Settling For Mr. Good Enough

This week my brother directed me to a fascinating article that has garnered a fair amount of attention. It’s written by a single mom who had a baby using donor sperm, and is now looking for a husband to care for her and her child.

What is controversial about this article is that it flies in the face of modern feminism, arguing that all women would be happier if they were married. Whether we’ll admit it or not, even the most independent of women secretly desires a man to partner with her in life, if for no other reason than pure pragmatism.

But what is most surprising about the article is the author’s solution to this problem: Settle. According to her, there’s no use waiting around for Mr. Right if our high standards are getting in the way of finding a mate. It’s not that we should marry a complete jerk, but perhaps we should trade in tall, dark and handsome for short, chubby and reponsible.

What follows is an excerpt from the article, which appeared in The Atlantic Monthly (a secular publication):

When we’re holding out for deep romantic love, we have the fantasy that this level of passionate intensity will make us happier. But marrying Mr. Good Enough might be an equally viable option, especially if you’re looking for a stable, reliable life companion. Madame Bovary might not see it that way, but if she’d remained single, I’ll bet she would have been even more depressed than she was while living with her tedious but caring husband.

What I didn’t realize when I decided, in my 30s, to break up with boyfriends I might otherwise have ended up marrying, is that while settling seems like an enormous act of resignation when you’re looking at it from the vantage point of a single person, once you take the plunge and do it, you’ll probably be relatively content. It sounds obvious now, but I didn’t fully appreciate back then that what makes for a good marriage isn’t necessarily what makes for a good romantic relationship. Once you’re married, it’s not about whom you want to go on vacation with; it’s about whom you want to run a household with. Marriage isn’t a passion-fest; it’s more like a partnership formed to run a very small, mundane, and often boring nonprofit business. And I mean this in a good way.

I don’t mean to say that settling is ideal. I’m simply saying that it might have gotten an undeservedly bad rap. As the only single woman in my son’s mommy-and-me group, I used to listen each week to a litany of unrelenting complaints about people’s husbands and feel pretty good about my decision to hold out for the right guy, only to realize that these women wouldn’t trade places with me for a second, no matter how dull their marriages might be or how desperately they might long for a different husband. They, like me, would rather feel alone in a marriage than actually be alone, because they, like me, realize that marriage ultimately isn’t about cosmic connection—it’s about how having a teammate, even if he’s not the love of your life, is better than not having one at all.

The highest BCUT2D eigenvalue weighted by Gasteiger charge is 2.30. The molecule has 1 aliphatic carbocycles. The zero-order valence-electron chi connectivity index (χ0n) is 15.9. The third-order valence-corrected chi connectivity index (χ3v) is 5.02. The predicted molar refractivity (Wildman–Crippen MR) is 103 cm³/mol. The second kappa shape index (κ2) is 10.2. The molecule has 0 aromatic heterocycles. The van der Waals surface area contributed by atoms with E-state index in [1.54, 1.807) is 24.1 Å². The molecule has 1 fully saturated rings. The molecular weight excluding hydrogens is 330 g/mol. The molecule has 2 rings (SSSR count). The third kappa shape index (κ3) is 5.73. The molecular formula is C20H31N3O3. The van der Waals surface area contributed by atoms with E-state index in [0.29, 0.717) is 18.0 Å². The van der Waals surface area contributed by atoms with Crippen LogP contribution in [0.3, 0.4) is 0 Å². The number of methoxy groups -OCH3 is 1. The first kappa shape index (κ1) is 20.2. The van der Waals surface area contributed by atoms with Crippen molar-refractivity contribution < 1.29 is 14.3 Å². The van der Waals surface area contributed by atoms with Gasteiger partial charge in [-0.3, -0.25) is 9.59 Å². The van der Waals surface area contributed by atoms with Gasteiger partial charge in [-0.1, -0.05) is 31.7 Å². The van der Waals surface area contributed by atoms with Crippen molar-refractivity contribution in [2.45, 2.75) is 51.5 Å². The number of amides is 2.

If you’re interested in reading the whole article, click here.

On some level I think there is sound advice in this article. Far too often, women have unrealistic standards for their husbands, standards which not only make dating a total nightmare, but make marriage deeply disillusioning. Women must instead accept the reality that they’re only marrying a human being, and it’s going to be hard at times. But if your husband is faithful and dependable, then you’re actually a pretty lucky gal.

That said, there are several things that concern me about this article, the first being that the author has never actually been married. I myself have never been married, but from what I’ve heard, marriage is pretty hard even in the best of circumstances. With that in mind, I wouldn’t want to be tied down with someone I only feel lukewarm about. Given the divorce rate, that just seems foolish. I am therefore wondering if her experience with marriage is too limited to speak authoritatively.

But in addition to this concern, I don’t like the mentality that it feeds. While I think that her advice has some good points to it, I found myself feeling increasingly panicked as I read it. She described the desperation of women who are willing to settle more and more with every passing decade, and I found myself thinking, “I can’t let that happen to me! I have to get married NOW!”

Granted, there is a part of me that was created by God to desire such a partner, but that desperation is alarming. The idea that we should find a husband by any means necessary reflects an absence of trust in God’s sovereignty. No, the author is not Christian, but when it comes to believers we cannot let panic about marriage direct our path. We must resist the urge to take full control of our lives and instead trust that maybe, just maybe, God might know what He’s doing.

Again, I am not saying that means we should lock ourselves indoors and wait for Prince Charming to come knocking, nor am I advocating that women should have unrealistic dating standards and hold out for Jesus Christ himself. But, we should never become so desperate that finding a husband becomes a way of life, a need so great that almost any guy will do.

What do you think? On this particular issue I must admit that I am in the same position as the author herself, so if you’re married and you have some insights for us single girls, we’d love to hear them. Take a look at the article and write your thoughts. I would appreciate having a godly perspective on marriage from people who have actually been married.

Either way, read the article–this is where our culture is headed, so we need a ready response. You will most certainly have conversations with your single friends at school or work about this very thing, so be thinking about how you might respond. How might you speak truth into the lives of these women, or yourself?